A migraine is more than just a headache; it is a debilitating condition that can impair a person’s ability to function. Migraine symptoms include throbbing pain, sensitivity to light, sounds or smells, nausea and vomiting. About 15% of the world’s population suffers from migraines, and treatment can be expensive.
But a new study by scientists at the George Institute for Global Health in Sydney, Australia, has found that nearly all classes of blood pressure-lowering drugs can help reduce headaches in migraine sufferers. These medications may become a less expensive and more affordable treatment option.
How do blood pressure medications work?
Before moving on to the study results, let’s look at how each class of medication lowers blood pressure and which brands are most common.
Beta-blockers (e.g., Tenormin, Lopressor, Toprol, Levatol) reduce heart rate and cardiac output. Angiotensin-converting enzyme inhibitors (ACEIs) (Capoten, Monopril, Accupril, Lotensin) reduce angiotensin production, which helps to relax and dilate blood vessels. Angiotensin II receptor blockers (ARBs) (Atacand, Mycardis, Avapro) block the action of angiotensin, causing an effect similar to that of IAPs. Calcium channel blockers (CCBs) (Norvasc, Plendil, Adalat) stop calcium from entering muscle cells in the heart and arteries, dilating constricted blood vessels and reducing heart rate. Alpha-blockers (ABs) relax the muscle tone of the arteries, reducing their resistance.
How can blood pressure medications help treat migraine?
Researchers at the George Institute for Global Health in Sydney, Australia, conducted a meta-analysis of all randomized trials of antihypertensive medications to prevent episodic migraine, defined as less than 15 days with a headache per month. The analysis included 50 trials and 4,310 participants. They looked at the effectiveness of beta blockers and angiotensin II receptor blockers in addition to alpha blockers, angiotensin-converting enzyme inhibitors, and calcium channel blockers compared with placebo.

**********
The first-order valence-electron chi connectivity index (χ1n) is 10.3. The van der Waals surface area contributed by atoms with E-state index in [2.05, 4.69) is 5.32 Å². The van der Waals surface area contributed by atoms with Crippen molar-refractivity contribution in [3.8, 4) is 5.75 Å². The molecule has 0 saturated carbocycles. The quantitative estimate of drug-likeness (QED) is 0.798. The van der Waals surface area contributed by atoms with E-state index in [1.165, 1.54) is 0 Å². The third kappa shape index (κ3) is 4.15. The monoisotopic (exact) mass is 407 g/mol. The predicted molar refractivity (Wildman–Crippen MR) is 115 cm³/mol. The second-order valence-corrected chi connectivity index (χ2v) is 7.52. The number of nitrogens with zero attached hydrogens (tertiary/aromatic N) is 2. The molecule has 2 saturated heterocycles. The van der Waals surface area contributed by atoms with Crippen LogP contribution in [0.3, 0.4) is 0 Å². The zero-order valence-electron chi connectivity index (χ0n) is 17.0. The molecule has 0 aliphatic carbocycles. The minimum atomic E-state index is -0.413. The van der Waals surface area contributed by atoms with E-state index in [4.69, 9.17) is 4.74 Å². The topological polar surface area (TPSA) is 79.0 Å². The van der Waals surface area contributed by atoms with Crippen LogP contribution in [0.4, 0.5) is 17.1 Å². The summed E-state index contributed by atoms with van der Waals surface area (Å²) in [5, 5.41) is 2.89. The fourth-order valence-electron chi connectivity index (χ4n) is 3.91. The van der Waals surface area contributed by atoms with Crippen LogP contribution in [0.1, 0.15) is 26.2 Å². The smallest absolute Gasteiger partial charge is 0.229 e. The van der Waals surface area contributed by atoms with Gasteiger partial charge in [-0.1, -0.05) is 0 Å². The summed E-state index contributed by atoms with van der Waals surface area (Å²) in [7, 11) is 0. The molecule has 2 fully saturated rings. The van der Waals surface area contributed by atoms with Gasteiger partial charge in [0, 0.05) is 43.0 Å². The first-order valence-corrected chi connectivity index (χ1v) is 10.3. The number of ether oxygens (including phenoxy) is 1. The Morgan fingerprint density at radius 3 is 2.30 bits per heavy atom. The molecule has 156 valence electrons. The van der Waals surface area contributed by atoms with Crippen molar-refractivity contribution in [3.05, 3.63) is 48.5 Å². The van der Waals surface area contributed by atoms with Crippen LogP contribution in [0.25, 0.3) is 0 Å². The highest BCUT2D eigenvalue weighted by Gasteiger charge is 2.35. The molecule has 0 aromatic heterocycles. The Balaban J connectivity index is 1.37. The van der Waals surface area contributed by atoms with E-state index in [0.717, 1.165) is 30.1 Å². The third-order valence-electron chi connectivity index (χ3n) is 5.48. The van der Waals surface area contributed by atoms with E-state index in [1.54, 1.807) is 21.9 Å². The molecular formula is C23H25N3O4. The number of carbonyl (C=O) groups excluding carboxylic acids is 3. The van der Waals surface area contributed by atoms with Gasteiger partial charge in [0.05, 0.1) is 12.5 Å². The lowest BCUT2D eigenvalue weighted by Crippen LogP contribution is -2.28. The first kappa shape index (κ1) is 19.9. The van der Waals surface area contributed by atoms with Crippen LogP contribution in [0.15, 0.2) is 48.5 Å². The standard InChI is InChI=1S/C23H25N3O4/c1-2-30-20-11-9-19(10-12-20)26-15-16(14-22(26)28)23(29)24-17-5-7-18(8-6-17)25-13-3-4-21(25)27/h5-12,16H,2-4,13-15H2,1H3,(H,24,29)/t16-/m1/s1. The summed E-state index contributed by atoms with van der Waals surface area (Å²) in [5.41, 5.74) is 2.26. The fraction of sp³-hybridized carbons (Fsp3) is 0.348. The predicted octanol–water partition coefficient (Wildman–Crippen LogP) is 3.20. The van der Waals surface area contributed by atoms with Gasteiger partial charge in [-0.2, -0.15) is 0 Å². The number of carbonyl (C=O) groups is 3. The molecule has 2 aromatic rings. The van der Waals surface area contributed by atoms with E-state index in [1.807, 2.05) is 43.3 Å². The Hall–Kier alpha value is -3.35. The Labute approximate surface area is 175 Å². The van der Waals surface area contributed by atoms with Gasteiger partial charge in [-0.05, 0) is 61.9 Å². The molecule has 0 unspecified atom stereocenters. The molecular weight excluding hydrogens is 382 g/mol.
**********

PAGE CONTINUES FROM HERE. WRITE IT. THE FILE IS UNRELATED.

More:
The results of the study showed that almost all classes of antihypertensives have some ability to reduce the frequency of headaches in migraine sufferers. Cheryl Carsel, lead author of the study, said: “For countries where new migraine medications are expensive, limited prescribing criteria, or not available at all – covering all countries to some extent – this study shows that common blood pressure medications that general practitioners can prescribe can be an important preventive measure for patients with migraine attacks or severe headaches.”
This means that blood pressure medications can become a less expensive and more affordable option for migraine treatment. They can also be a preventive measure to reduce the frequency of migraine attacks and the duration and severity of headaches.
Migraine is a common condition that can seriously disrupt a person’s life. Migraine medication can be expensive, but a new study shows that blood pressure medication can help reduce headaches in migraine sufferers. It may become a less expensive and more affordable option for migraine treatment, as well as a preventive measure to reduce the frequency of migraine attacks and the duration and severity of headaches.